The Watcher by Monika Jephcott Thomas #Blog Tour @AuthorightUKPR

Firstly I wish to thank Rachel Gilbey and Authoright for inviting me to be part of this Blog Tour for THE WATCHER by Monika Jephcott Thomas



It’s 1949 when Netta’s father Max is released from a Siberian POW camp and returns to his home in occupied Germany. But he is not the man the little girl is expecting – the brave, handsome doctor her mother Erika told her stories of. Erika too struggles to reconcile this withdrawn, volatile figure with the husband she knew and loved before, and, as she strives to break through the wall Max has built around himself, Netta is both frightened and jealous of this interloper in the previously cosy household she shared with her mother and doting grandparents. Now, if family life isn’t tough enough, it is about to get even tougher, when a murder sparks a police investigation, which begins to unearth dark secrets they all hoped had been forgotten.

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This is a story about the after effects of WW2 on a family living in occupied Germany in 1949. I had to keep reminding myself that the story was about a German family because what it does do is make you realise that we are all people, not two different sides. Just ordinary people who were expected to fight for their country. The devastating physical and emotional damage on these men and woman was the same no matter which side they fought on.

This story tells of the struggles of a family coming back together when it is all over and how much it is like trying to fit a round peg into a square hole. War changed everyone and everything. Max a confident doctor and loving husband before he went to war had returned a broken man after being a POW in a camp run by the Russians in Siberia. He couldn’t speak of the horrors he had witnessed or how he believed it was a punishment for what his own country had done in the war. Not only that, there was a stranger in his house, in fact a stranger sleeping in his bedroom that he shared with his wife. Netta was his little daughter that he hadn’t seen growing up.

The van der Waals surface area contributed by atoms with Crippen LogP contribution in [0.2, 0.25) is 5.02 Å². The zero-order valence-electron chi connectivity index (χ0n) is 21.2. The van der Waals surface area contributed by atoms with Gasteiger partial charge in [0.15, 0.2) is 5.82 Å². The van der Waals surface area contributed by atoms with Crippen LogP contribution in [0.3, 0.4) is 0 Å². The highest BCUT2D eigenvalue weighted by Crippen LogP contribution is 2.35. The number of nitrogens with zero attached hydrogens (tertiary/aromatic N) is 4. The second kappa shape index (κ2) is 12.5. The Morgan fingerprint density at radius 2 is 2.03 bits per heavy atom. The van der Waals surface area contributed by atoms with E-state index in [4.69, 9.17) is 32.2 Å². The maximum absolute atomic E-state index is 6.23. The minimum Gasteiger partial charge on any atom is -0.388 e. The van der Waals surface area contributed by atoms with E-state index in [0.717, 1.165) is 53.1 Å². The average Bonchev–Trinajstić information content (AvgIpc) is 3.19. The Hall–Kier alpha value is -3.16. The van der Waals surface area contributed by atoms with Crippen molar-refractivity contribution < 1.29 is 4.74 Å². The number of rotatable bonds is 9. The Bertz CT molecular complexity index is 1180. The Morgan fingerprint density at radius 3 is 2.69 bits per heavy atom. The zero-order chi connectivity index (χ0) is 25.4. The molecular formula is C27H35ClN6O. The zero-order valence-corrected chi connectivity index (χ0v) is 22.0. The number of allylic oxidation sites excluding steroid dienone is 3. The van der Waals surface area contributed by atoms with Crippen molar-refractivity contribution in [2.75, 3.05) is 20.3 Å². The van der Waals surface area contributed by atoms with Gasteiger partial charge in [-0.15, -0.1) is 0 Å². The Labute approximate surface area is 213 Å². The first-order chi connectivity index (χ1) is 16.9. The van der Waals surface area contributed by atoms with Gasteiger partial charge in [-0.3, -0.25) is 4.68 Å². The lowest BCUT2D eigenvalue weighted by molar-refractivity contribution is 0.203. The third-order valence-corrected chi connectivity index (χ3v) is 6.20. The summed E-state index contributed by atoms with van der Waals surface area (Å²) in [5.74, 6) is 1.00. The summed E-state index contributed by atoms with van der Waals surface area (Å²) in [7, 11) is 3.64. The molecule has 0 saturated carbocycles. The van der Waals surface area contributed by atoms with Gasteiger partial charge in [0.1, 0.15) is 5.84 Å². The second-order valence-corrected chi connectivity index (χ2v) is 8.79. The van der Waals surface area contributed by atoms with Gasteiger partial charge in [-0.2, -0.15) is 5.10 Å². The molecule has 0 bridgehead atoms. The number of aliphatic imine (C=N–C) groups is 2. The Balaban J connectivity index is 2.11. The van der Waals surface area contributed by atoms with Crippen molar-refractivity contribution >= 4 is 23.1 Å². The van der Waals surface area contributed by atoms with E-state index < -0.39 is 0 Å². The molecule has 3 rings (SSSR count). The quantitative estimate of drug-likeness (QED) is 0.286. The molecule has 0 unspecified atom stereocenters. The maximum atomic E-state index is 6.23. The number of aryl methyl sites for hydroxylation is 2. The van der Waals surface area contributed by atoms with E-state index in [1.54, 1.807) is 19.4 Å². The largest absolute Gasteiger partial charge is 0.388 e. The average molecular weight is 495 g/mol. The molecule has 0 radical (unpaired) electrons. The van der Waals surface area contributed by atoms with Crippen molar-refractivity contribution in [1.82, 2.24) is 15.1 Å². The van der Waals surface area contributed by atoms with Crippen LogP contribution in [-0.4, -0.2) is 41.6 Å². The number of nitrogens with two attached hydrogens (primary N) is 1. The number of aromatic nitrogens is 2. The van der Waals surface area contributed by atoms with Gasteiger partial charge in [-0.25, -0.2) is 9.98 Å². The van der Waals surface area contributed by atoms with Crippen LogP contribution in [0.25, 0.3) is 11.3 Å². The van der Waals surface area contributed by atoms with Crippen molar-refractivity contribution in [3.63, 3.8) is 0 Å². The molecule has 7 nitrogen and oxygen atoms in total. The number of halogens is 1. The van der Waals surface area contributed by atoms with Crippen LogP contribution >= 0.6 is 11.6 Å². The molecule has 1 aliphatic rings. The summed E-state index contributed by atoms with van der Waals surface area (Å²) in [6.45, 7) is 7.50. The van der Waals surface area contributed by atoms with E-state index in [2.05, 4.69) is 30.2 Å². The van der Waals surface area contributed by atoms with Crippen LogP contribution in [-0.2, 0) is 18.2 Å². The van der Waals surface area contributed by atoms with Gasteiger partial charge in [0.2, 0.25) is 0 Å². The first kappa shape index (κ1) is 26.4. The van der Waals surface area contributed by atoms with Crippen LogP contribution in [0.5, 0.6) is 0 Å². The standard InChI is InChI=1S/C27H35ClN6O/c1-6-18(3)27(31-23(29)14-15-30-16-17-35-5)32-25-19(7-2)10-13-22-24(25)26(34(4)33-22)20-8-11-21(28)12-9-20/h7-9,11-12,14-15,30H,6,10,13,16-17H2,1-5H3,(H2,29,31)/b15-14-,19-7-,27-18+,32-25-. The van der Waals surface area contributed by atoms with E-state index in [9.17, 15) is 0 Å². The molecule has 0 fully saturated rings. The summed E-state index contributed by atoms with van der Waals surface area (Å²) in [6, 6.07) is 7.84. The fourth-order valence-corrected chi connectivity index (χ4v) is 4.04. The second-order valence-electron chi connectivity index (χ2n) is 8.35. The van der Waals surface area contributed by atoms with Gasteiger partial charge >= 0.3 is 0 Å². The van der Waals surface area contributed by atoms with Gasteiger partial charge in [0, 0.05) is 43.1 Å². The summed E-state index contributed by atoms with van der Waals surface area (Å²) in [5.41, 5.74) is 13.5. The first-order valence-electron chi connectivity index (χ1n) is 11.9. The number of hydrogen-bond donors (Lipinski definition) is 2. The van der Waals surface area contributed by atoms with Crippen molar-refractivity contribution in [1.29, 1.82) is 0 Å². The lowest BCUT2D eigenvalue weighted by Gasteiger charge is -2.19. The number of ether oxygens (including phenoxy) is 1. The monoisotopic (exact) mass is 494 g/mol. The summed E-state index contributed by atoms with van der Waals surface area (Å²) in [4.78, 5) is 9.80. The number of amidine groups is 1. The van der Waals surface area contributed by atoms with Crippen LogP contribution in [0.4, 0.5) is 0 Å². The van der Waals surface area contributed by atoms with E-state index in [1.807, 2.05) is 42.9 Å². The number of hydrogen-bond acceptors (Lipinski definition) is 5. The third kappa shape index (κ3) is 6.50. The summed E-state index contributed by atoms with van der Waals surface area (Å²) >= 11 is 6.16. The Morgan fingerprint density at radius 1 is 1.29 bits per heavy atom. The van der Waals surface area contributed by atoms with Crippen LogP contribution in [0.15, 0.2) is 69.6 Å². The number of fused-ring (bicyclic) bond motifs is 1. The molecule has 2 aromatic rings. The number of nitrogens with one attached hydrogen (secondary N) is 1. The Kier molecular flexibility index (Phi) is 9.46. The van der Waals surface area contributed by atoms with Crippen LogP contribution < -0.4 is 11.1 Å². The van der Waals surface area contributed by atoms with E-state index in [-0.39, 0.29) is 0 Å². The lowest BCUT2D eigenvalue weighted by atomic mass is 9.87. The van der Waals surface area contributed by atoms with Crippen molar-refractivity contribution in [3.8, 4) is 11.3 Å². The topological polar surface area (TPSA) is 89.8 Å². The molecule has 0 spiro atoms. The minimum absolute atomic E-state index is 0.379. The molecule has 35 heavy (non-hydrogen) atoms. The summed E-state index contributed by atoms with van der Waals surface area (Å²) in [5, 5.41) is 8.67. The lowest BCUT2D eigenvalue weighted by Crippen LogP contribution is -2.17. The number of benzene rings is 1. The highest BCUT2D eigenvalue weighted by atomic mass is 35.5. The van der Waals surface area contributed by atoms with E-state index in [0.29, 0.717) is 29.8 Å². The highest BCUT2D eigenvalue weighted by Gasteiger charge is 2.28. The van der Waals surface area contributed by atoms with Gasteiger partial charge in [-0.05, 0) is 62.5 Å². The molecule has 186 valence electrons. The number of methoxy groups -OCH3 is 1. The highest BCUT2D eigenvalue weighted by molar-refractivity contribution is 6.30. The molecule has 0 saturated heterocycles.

Netta didn’t really like this strange man that she was told was her father. He had made her life change so much since he had come to live with them. Netta under nourished because of an eating disorder is sent away to help improve her health. I must admit I see her as a tiny little thing but boy has she got some guts about her. She stands up to what she believes is just but suffers the consequences of her actions. I really liked this feisty little girl who took notice of more than she was given credit for.

Erika, mum had found comfort with someone else as the war had gone on but when she ended things he didn’t go quietly  which left her exposed and a bitter taste with the in-laws she lived with.  When he began to court their house keeper, it stirred emotions in a lot of the house hold. The house keeper is subsequently found murdered and an investigating begins to find out who is responsible.

This is a cracking story with everyone playing their cards close their chests a lot of the time. Flash backs by them all tell of how life had been for them through the war years. This little family faced so many tragic moments, I really wanted everything to work out for them. I loved Monika’s writing that switched naturally between all the people in the story. A very memorable book that I really loved.



About the author: Monika Jephcott Thomas grew up in Dortmund Mengede, north-west Germany. She moved to the UK in 1966, enjoying a thirty year career in education before retraining as a therapist. Along with her partner Jeff she established the Academy of Play & Child Psychotherapy in order to support the twenty per cent of children who have emotional, behavioural, social and mental health problems by using play and the creative Arts. A founder member of Play Therapy UK, Jephcott Thomas was elected President of Play Therapy International in 2002. In 2016 her first book Fifteen Words was published.

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